Economic research, forecasts, statistical services and briefings

The Department provides economic research, forecasts, statistical services and briefings to the Department of Industry, Tourism and Resources (DITR). This work relates to minerals, energy and climate change.

Funds are appropriated to DITR, which pays the Australian Bureau of Agricultural and Resource Economics (ABARE) according to a schedule in the ABARE–DITR Research Agreement. The agreement defines the services, outlines costs, and includes a protocol for quarterly progress monitoring. Performance outcomes are detailed against each project in the agreement.

In 2006–07, performance for all measures was satisfactory.

National Biotechnology Strategy

Under Backing Australia’s Ability 2, the Australian Government funds DITR to support the continuation of the National Biotechnology Strategy for four years from 2004. The strategy is delivered through Biotechnology Australia, with which we have a purchaser–provider arrangement governed by a memorandum of understanding.
In 2006–07, the Department received $1.42 million through this arrangement (2005–06: $1.17 million).

The key performance indicators for 2006–07 were:

  • to foster increased awareness of and participation in programmes to support change and adjustment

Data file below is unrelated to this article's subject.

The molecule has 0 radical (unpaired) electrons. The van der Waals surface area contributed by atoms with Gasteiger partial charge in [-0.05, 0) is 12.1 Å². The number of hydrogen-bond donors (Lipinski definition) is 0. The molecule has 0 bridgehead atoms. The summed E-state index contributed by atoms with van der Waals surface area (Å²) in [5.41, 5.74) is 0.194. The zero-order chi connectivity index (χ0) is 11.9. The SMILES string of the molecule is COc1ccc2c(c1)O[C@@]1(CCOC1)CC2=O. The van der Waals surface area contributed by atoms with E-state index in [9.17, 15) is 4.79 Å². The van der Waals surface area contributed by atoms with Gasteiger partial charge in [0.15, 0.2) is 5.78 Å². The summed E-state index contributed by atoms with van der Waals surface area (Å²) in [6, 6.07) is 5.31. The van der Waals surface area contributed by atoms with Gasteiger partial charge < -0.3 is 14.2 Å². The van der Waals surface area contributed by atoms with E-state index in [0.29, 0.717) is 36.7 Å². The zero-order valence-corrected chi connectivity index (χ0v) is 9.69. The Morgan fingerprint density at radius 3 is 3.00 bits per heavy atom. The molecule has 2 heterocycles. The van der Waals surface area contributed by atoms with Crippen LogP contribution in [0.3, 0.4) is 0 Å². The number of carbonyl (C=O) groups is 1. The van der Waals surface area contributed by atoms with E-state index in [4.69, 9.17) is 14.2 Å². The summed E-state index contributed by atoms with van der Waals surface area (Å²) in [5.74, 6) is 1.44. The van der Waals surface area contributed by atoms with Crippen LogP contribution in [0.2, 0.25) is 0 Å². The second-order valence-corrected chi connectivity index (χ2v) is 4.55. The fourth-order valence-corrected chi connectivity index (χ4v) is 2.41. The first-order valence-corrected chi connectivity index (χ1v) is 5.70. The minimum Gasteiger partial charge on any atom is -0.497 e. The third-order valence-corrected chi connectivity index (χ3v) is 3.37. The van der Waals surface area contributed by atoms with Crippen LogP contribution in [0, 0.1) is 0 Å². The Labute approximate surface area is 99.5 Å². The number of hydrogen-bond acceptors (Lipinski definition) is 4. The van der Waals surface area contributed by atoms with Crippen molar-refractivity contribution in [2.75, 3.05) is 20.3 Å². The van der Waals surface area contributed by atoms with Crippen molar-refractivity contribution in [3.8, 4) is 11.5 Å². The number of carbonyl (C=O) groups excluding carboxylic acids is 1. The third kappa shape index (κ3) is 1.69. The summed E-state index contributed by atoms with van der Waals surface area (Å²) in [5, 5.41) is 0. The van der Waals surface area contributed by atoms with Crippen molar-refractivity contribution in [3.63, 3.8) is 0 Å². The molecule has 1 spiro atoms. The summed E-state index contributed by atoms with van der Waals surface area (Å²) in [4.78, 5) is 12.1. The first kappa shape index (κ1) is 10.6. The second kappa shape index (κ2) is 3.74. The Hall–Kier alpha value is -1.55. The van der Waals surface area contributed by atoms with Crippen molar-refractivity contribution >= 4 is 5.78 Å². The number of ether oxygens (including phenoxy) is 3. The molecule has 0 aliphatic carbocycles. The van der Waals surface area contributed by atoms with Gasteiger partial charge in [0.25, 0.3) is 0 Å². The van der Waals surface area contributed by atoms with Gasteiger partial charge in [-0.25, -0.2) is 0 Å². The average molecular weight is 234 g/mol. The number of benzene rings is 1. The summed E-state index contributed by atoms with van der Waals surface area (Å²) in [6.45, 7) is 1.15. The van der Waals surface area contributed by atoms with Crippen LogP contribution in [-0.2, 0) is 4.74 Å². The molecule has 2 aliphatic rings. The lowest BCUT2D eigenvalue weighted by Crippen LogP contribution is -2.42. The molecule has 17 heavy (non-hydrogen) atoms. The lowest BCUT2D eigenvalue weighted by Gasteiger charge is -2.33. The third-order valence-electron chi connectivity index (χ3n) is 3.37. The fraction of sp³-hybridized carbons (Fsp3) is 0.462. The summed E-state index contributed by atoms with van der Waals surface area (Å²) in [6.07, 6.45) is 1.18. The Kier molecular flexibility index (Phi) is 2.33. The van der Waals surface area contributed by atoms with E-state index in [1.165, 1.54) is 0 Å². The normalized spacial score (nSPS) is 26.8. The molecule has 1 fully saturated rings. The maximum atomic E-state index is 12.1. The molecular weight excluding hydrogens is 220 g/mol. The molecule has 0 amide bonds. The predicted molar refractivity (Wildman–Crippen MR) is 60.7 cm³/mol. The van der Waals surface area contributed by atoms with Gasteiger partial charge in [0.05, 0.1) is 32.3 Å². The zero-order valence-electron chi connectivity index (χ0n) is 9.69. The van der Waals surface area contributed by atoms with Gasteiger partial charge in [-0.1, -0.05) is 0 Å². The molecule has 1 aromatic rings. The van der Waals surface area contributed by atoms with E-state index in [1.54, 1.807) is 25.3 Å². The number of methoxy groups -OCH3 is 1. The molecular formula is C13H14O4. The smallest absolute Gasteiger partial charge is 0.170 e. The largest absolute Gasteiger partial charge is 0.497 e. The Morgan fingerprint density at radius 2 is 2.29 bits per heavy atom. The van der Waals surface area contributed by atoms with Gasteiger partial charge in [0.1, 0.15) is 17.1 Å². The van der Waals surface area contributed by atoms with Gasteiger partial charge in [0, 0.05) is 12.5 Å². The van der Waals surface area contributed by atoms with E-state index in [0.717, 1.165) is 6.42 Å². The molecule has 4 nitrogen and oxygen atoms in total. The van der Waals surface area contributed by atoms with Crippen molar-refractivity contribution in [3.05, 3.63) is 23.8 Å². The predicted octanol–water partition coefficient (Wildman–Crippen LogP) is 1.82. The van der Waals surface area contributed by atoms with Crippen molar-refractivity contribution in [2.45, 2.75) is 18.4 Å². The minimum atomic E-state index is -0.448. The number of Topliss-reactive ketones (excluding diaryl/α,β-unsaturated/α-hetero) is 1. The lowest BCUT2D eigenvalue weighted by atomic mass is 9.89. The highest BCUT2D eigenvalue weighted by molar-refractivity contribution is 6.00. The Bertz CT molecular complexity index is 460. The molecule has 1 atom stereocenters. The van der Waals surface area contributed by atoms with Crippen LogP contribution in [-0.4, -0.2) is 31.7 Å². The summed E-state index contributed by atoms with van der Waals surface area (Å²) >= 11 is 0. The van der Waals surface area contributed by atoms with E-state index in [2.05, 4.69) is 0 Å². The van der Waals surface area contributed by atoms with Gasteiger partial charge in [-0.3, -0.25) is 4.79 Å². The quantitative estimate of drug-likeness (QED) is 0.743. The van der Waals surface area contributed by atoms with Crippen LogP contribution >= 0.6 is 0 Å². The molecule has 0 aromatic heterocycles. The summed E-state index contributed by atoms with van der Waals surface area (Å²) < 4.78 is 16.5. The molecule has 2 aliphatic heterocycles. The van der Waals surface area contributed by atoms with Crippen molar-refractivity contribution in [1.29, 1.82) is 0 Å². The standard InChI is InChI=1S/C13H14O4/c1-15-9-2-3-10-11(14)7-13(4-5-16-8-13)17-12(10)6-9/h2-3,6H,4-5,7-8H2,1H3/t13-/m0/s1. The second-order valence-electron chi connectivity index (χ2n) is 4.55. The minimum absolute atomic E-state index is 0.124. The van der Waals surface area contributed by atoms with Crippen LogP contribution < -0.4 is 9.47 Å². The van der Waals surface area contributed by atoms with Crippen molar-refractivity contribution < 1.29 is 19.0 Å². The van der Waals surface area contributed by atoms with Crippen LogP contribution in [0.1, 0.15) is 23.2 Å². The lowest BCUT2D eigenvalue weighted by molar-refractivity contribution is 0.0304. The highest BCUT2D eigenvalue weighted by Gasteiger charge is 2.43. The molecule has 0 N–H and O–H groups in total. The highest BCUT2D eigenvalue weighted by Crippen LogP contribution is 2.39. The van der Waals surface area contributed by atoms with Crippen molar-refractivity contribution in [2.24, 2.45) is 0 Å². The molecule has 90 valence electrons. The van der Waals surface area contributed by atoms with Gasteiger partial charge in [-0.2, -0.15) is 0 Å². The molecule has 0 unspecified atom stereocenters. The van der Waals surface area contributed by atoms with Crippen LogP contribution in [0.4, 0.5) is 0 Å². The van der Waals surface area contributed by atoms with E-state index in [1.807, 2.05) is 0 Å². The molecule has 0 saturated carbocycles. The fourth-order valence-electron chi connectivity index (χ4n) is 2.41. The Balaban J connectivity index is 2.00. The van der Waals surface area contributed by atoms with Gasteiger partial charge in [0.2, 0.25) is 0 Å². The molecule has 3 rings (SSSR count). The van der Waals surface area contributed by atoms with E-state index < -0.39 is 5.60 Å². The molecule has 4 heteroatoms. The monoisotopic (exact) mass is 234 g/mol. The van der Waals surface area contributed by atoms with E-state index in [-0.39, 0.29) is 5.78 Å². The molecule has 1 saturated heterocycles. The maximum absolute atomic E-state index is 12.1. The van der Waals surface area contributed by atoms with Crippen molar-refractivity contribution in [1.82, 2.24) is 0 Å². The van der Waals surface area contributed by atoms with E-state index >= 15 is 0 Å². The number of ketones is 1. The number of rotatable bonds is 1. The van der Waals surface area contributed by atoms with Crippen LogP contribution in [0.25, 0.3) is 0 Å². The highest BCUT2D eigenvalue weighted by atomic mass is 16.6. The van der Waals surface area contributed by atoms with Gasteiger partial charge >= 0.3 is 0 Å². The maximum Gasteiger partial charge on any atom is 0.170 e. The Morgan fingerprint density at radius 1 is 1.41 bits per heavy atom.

• to provide high quality policy advice
  • to provide effective programme administration
  • to facilitate client awareness of programmes and their purpose.

Ten reports commissioned by the National Biotechnology Strategy address one or more of the performance indicators. Five reports have been completed (see ‘Output 2, Rural Policy and Innovation, Agricultural biotechnology’ for details).
The following reports were due to be released in 2006–07 but will now be released early in 2007–08:

  • GM canola information package (ACIL Tasman)
  • A path to market for GM canola (SGA Solutions)
  • The value of non GM biotechnology (Innovation Dynamics)
  • Insurance and living modified organism (LMO) seed and grain (ABARE).
    We commissioned three new reports in the last quarter of 2006–07:
  • Biotechnology and climate change (Bureau of Rural Sciences, expected September 2007)
  • Impacts on Australian agriculture of developments in the use of agricultural biotechnology in emerging economies (ABARE, expected November 2007)
  • Economic impacts of GM crops in Australia (ABARE, expected December 2007).

In 2007–08, we will continue to work with Biotechnology Australia and the states and territories to develop a 10 year vision and strategic plan for agricultural biotechnology, work with producers to hold a pilot series of information forums in the canola regions of New South Wales, and develop a number of brochures to improve communication on biotechnology.

Funding for the National Biotechnology Strategy will expire in June 2008. The Department is represented on the reference group oversighting an evaluation review.

Australian Agency for International Development (AusAID)

Management of Sanitary and Phytosanitary Capacity Building Programme

The Department has a strategic partnership agreement with the Australian Agency for International Development (AusAID). The agreement aims to strengthen cooperation between us in a whole of-government approach to development work in the Asia–Pacific region.